Dispelling the Myth of Sustainability vs. Profit
In the 1970s, after a decade of lackluster returns, it became the prevailing mission of corporations to generate value for their shareholders. Business leaders generally believed that the market would adjust to take care of other parties. Fast forward to 2020 and the world’s largest investor, Blackrock, has expanded the mission of companies everywhere with the statement “climate risk is investment risk.” This has ignited a new discussion in boardrooms to refocus on stakeholders, as opposed to the myopic focus on shareholders.
Corporate leaders are now developing plans to mitigate their environmental, social, and corporate governance (ESG) risks in ways that benefits all their stakeholders over the long term.
Initial sustainability initiatives were focused on the cost of introduction, rather than the opportunity it provides. Businesses across sectors that have begun to embrace ESG have realized that reducing waste of raw materials and energy also provides direct bottom-line savings. Outside of operations, businesses are also thinking about how to best satisfy an important stakeholder group – consumers, many of whom are demanding sustainable products and processes by choosing brands, like Patagonia and Allbirds, over less sustainable alternatives.
This article investigates how sustainability and profit come together to drive value for stakeholders around the world.
The Industrial IoT Drives Efficiency with Information
Remember the adage “what gets measured, gets done?” The industrial internet of things (IIoT) helps businesses both measure and get it done. It begins with the ability to analyze operational information and trends at the asset level. Then, users can leverage the insights from that information to create more efficient processes, sometimes including automation. Imagine if an organization suddenly understands that an energy-intensive asset, such as a furnace, runs unnecessarily 20% of the time. Reducing the idle use of that asset may have no downsides but translates directly to energy savings.
As an example, CIMC is a world leader in the manufacturing of logistics equipment and containers. They have deployed ThingWorx in their factory to better understand operations. Since implementation in 2018, the company has driven down their energy consumption by 13.2%, unplanned maintenance by 30% and total cycle time by 16-20%. This is a win for the company as they see direct benefits from improved operations, and better serve all of their stakeholders by reducing energy consumption and other waste. CIMC is currently rolling out the implementation to over 30 plants as a result of their initial success.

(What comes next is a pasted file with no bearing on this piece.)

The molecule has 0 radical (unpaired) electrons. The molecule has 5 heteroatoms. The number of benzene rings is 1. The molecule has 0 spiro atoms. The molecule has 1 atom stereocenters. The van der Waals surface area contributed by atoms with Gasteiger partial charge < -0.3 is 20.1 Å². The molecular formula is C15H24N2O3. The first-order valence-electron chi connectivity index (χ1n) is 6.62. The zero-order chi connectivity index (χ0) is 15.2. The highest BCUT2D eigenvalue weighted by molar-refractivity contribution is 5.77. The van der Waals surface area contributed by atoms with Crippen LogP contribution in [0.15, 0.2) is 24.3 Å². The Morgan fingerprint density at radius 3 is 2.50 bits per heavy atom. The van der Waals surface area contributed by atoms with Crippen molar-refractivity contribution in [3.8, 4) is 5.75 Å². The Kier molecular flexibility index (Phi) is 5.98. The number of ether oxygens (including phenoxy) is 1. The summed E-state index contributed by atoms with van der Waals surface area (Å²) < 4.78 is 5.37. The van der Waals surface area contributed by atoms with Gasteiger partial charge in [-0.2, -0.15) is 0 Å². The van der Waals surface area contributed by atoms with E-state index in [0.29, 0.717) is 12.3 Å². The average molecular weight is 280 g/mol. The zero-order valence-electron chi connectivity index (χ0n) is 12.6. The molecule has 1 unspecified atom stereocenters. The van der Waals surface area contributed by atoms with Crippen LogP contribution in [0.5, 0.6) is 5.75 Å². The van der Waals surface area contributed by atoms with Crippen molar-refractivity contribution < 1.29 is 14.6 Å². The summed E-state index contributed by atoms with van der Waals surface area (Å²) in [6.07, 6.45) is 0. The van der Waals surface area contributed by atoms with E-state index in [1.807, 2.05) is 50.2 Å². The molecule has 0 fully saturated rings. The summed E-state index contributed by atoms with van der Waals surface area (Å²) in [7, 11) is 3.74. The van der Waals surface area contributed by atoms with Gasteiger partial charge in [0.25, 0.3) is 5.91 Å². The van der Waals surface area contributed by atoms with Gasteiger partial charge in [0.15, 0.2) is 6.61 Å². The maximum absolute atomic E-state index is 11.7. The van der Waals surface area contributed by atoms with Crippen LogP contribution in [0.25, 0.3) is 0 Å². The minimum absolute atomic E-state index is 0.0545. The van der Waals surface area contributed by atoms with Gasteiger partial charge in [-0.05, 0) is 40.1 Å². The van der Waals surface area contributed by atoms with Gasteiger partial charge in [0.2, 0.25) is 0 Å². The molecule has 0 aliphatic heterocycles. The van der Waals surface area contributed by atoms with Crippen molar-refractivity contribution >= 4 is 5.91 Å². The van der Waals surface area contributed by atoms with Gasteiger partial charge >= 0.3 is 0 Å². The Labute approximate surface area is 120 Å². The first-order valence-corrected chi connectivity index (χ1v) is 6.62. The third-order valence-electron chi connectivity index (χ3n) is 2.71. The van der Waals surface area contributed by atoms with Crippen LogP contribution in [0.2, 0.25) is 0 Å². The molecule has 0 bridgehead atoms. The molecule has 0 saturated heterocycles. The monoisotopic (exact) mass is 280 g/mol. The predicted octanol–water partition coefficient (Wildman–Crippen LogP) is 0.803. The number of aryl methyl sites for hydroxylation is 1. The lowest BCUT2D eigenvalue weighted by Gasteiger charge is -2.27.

Sustainable Product Design Reduces Waste and Improves Products
It’s no secret that many products (and their packaging) could be better designed to reduce the raw materials and energy needed to manufacture them. Innovative design tools, such as 3D CAD software with generative design features, are an important part of the solution to creating more sustainable products.
A famous example can be seen in the food and beverage industry. 60 years ago, an empty soda can weighed 80 grams. Today, the same volume soda can weighs 13 grams. With over half a trillion cans produced each year, the importance of this innovation cannot be overstated.
So, how did it begin? Simple, food and beverage manufacturers wanted to reduce costs, so they set out to design a better can.
The answer? Invest in innovation by hiring CAD engineers with the sole purpose of iteratively designing new cans that would continue to reduce the amount of aluminum over time. In the six decades following this investment, the industry has witnessed the massive reduction in materials and shipping costs per can. It has also benefitted not only from cheaper production and logistics costs but also from the reduction in materials going through the recycling and reuse process.
A modern example comes from Johnson and Johnson, a company that signed the Ellen Macarthur Foundation’s New Plastics Economy Pledge just a few years ago. Their goal was to reduce the use of problematic plastics in their products. The company began by taking a quick-win approach in which they completed an assessment of their major product lines to identify opportunities. After zeroing in on their ibuprofen line, J&J reduced plastic in the bottle assembly by more than 40 tons per year. This reduction has not only helped J&J reach a sustainability goal, but the project translated into direct savings from materials cost. Their stakeholders around the world will appreciate how their innovation has led to the reduction of problematic plastic materials in their products.
The two examples above show companies driven by different goals. One to reduce cost through innovation, and the other to reach a sustainability goal. However, the business and sustainability outcomes were the same because the two are inextricably linked. Reducing waste saves our environment and our bottom line.
Sustainability is Crucial to Business Transformation
In today’s world, businesses are constantly challenged to remain competitive and relevant. Simultaneously, our planet suffers from the damage that the industrial age has wrought. This puts companies in the challenging position of heightened competition and the necessity to decarbonize their businesses.
Sustainability will play a central role in both endeavors because sustainability is a competitive edge. Many companies are gaining an edge and decarbonizing through innovation. While energy reduction with IIoT and sustainable product design are great examples, they are far from exhaustive. Industry incumbents need to continuously search for innovative ways that go beyond the cliché to reduce their footprint or they will be replaced by agile startups with the right mindset. There is no better time to act than now.